University condemns 'disrespectful' glow-in-the-dark bowling fiesta, apologizes to Latinos

Allison Maass
Minnesota Campus Correspondent

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  • Students at the University of Minnesota threw a fiesta-themed party, prompting a campus-wide email from the university.
  • The 'Galactic Fiesta' included glow-in-the-dark bowling in sombreros and ponchos.
  • The university apologized to Latino and Chicano students for the party while vowing to "educate" the students involved.
  • Some students at the University of Minnesota (U of M) have been “educated” about stereotypes after they held a fiesta-themed party with sombreros and ponchos that offended other students.

    The U of M’s Vice Provost and Dean of Students Danita Brown Young sent an email out to students, faculty, and staff on Tuesday apologizing for the event called “Galactic Fiesta.” At the event, students participated in glow-in-the-dark bowling while wearing sombreros and ponchos. The university’s mascot also dressed up.

    "[W]e have taken this opportunity to educate them about stereotypes, disrespectful appropriations, and the political complexities of representation"   

    “While the student planners of the event were unaware of the impact it might have on our broader University community, we have taken this opportunity to educate them about stereotypes, disrespectful appropriations, and the political complexities of representation,” Young said in the email obtained by Campus Reform.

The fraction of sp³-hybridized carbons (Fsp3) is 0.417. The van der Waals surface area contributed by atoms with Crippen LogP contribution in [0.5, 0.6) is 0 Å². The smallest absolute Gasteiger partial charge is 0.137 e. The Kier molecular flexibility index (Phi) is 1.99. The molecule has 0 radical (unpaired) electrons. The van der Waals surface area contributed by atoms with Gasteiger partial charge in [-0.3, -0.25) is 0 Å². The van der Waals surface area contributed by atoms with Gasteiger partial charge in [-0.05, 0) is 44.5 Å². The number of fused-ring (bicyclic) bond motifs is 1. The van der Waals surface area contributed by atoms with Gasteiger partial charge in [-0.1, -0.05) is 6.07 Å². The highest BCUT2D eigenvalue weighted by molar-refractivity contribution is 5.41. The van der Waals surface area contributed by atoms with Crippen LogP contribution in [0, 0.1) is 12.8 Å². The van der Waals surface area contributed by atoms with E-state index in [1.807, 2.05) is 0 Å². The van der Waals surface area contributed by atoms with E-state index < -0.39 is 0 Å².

The Game Programming committee, which hosted the party, hosts many events for U of M students throughout the year such as homecoming, concerts, comedians, and films.

    “I want to especially extend an apology to members of our Chicana/o and Latina/o communities. We can do better,” the email says. “We must do better.”

    Alexzandra Enger, a freshman at the U of M studying genetics, told Campus Reform she was confused by the email because she did not understand why people got so angry.

    Enger said that students at the U of M should be able to hold events like this without worrying about the university interfering, even if the event might offend a few people.

    “As long as they are doing it in a fun manner, and not doing it to mock a culture or ethnicity, I don’t really see what the issue is,” Enger said.

    This email comes less than a month after Brown Young sent an email to students reminding them to be “respectful” to other cultures, races and gender stereotypes while celebrating Halloween.

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    Allison Maass

    Allison Maass

    Minnesota Campus Correspondent

    As a Campus Correspondent, Allison Maass exposes liberal bias and abuse in the Land of 10,000 Lakes. She is a senior at the University of Minnesota studying professional journalism and graphic design and is Editor-in-Chief of the student publication The Minnesota Republic

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